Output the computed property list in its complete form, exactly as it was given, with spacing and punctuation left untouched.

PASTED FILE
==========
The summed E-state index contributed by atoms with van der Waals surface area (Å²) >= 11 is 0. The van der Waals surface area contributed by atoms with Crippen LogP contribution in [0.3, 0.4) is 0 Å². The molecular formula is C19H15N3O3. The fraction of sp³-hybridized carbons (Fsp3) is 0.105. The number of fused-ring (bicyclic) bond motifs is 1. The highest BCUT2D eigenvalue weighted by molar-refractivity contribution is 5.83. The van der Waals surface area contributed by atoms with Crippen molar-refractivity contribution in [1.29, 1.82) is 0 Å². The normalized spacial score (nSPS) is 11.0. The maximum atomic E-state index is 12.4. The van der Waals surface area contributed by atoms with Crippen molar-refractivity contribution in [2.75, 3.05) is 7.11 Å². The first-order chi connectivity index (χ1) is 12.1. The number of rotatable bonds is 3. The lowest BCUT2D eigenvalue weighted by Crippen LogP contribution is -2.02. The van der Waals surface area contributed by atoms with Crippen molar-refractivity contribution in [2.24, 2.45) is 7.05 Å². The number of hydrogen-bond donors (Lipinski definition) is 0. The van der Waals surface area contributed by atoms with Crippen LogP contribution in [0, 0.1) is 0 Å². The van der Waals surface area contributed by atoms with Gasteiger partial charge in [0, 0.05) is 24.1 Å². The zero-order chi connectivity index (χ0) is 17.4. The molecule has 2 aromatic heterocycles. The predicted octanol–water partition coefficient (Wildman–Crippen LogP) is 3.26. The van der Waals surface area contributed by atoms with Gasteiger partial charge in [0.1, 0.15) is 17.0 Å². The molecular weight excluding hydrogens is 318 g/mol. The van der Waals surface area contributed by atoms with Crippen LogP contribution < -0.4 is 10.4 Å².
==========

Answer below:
The summed E-state index contributed by atoms with van der Waals surface area (Å²) >= 11 is 0. The van der Waals surface area contributed by atoms with Crippen LogP contribution in [0.3, 0.4) is 0 Å². The molecular formula is C19H15N3O3. The fraction of sp³-hybridized carbons (Fsp3) is 0.105. The number of fused-ring (bicyclic) bond motifs is 1. The highest BCUT2D eigenvalue weighted by molar-refractivity contribution is 5.83. The van der Waals surface area contributed by atoms with Crippen molar-refractivity contribution in [1.29, 1.82) is 0 Å². The normalized spacial score (nSPS) is 11.0. The maximum atomic E-state index is 12.4. The van der Waals surface area contributed by atoms with Crippen molar-refractivity contribution in [2.75, 3.05) is 7.11 Å². The first-order chi connectivity index (χ1) is 12.1. The number of rotatable bonds is 3. The lowest BCUT2D eigenvalue weighted by Crippen LogP contribution is -2.02. The van der Waals surface area contributed by atoms with Crippen molar-refractivity contribution in [2.24, 2.45) is 7.05 Å². The number of hydrogen-bond donors (Lipinski definition) is 0. The van der Waals surface area contributed by atoms with Crippen LogP contribution in [0, 0.1) is 0 Å². The van der Waals surface area contributed by atoms with Gasteiger partial charge in [0, 0.05) is 24.1 Å². The zero-order chi connectivity index (χ0) is 17.4. The molecule has 2 aromatic heterocycles. The predicted octanol–water partition coefficient (Wildman–Crippen LogP) is 3.26. The van der Waals surface area contributed by atoms with Gasteiger partial charge in [0.1, 0.15) is 17.0 Å². The molecular weight excluding hydrogens is 318 g/mol. The van der Waals surface area contributed by atoms with Crippen LogP contribution < -0.4 is 10.4 Å².